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Thread: "Related Rates" Problem #1

  1. #1
    s3a is offline
    Super Member
    Nov 2008

    "Related Rates" Problem #1

    I read my book and understood what the book was saying but when I try to do the problems, I just can't seem to get them right and I am having a lot of trouble with them. Here is 1 of my 3 questions (the 2 other questions were posted each in their own thread):

    "A trough is 10 ft long and its ends have the shape of isosceles triangles that are 3ft across at the top and have a height of 1 ft. If the trough is being filled with water at a rate of (12 ft^3)/min, how fast is the water level rising when the water is 6 inches deep?"

    If someone could explain how to solve this problem in detail, it would be greatly appreciated! I attached my work (even though I think that I am so lost that it's kind of pointless to attach).

    Thanks in advance!
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  2. #2
    Super Member
    Jun 2009
    First thing is that your diagram is wrong. This is simply a 'v' shaped trough. That is, if you take a vertical section through the trough at right angles to its length, what you see is a v shape, an isosceles triangle.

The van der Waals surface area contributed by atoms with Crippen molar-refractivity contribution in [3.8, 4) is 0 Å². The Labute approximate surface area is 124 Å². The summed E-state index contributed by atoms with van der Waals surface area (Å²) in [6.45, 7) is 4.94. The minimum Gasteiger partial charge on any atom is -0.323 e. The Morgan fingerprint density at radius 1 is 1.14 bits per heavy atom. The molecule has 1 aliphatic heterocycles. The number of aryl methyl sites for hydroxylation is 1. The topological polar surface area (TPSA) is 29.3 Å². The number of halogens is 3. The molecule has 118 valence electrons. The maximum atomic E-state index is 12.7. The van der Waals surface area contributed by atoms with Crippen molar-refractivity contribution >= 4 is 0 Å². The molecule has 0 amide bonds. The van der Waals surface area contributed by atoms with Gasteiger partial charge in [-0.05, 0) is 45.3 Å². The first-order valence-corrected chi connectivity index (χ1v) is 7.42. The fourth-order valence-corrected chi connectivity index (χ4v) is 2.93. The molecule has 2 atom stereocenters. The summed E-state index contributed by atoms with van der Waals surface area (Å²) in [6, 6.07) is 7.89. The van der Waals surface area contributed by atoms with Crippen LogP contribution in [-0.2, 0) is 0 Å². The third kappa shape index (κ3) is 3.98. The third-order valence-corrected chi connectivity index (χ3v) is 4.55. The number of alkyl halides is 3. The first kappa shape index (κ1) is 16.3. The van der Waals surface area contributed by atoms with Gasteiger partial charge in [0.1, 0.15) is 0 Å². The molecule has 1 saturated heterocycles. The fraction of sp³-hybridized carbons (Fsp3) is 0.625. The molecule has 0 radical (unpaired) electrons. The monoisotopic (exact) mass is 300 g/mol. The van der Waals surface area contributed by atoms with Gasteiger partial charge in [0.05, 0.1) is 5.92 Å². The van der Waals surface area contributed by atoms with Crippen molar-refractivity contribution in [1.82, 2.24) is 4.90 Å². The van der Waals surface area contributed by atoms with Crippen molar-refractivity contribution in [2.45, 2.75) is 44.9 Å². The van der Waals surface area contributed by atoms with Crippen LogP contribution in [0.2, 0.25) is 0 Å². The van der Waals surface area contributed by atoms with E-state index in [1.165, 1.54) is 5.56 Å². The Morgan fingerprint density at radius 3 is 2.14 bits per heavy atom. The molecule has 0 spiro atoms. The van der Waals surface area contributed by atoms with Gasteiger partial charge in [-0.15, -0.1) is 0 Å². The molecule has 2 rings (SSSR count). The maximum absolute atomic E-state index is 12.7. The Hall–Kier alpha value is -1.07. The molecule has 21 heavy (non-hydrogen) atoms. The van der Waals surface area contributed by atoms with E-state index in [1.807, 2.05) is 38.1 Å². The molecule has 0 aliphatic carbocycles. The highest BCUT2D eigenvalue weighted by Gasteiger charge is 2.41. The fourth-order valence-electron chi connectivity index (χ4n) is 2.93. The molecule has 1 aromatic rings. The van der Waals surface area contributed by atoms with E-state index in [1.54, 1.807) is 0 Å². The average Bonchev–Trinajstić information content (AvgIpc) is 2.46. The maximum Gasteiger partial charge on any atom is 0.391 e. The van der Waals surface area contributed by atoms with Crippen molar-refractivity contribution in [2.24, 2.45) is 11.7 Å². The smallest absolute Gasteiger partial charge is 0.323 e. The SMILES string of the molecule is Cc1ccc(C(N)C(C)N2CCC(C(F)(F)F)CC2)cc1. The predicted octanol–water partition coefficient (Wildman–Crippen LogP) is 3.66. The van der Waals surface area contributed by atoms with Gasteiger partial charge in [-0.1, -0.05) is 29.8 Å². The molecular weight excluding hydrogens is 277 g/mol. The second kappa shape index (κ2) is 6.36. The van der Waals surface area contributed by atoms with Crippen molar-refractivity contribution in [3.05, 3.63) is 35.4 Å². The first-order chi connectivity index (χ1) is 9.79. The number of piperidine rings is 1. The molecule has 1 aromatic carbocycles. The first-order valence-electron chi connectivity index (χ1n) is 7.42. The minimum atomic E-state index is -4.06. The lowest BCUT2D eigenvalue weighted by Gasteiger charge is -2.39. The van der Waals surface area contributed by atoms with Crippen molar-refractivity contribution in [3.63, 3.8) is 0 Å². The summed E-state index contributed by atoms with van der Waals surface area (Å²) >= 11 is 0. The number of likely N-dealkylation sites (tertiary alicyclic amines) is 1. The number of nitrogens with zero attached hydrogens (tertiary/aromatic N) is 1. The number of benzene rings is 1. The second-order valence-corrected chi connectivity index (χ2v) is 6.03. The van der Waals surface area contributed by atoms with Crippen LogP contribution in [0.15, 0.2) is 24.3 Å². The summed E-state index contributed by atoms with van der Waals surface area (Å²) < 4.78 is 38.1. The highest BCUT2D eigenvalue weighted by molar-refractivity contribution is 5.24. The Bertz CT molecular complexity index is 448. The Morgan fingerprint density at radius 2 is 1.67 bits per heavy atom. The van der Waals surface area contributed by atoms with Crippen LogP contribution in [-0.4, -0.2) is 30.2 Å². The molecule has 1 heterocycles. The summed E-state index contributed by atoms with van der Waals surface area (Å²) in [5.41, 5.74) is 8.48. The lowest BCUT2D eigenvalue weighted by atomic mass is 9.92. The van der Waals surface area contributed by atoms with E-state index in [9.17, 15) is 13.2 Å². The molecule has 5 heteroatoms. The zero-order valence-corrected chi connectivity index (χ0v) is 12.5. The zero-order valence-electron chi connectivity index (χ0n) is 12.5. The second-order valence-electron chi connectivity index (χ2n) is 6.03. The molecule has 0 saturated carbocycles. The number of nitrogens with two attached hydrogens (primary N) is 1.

Next, pretty much all of these related rates problems use the function of a function rule.
    For differentiation purposes the rule is usually written as \frac{dy}{dx}=\frac{dy}{du}.\frac{du}{dx},, but in 'practical' examples, it doesn't matter what letters are used.
    In this example the variables are, V, the volume of water, h, the height of the water and t, time.
    You are given the rate of change of volume, \frac{dV}{dt}=12.
    What you are required to calculate is the rate of change of height, \frac{dh}{dt}, (when h=0.5 ).
    You now have to figure out a suitable function of a function relationship linking these quantities.
    It is : \frac{dV}{dt}=\frac{dV}{dh}.\frac{dh}{dt}.
    In order to make use of this, you need to calculate \frac{dV}{dh}, and in order to calculate that, you need a relationship between Vand h.

    Now, when the height of the water in the trough is hft., the cross-sectional area of the water will be 3h^{2}/2, (use similar triangles to work out the 'width' of the water, then it's simply base times height divided by 2), in which case V=15h^{2}.

    So, use this to calculate \frac{dV}{dh}, put the whole lot together and calculate \frac{dh}{dt}.
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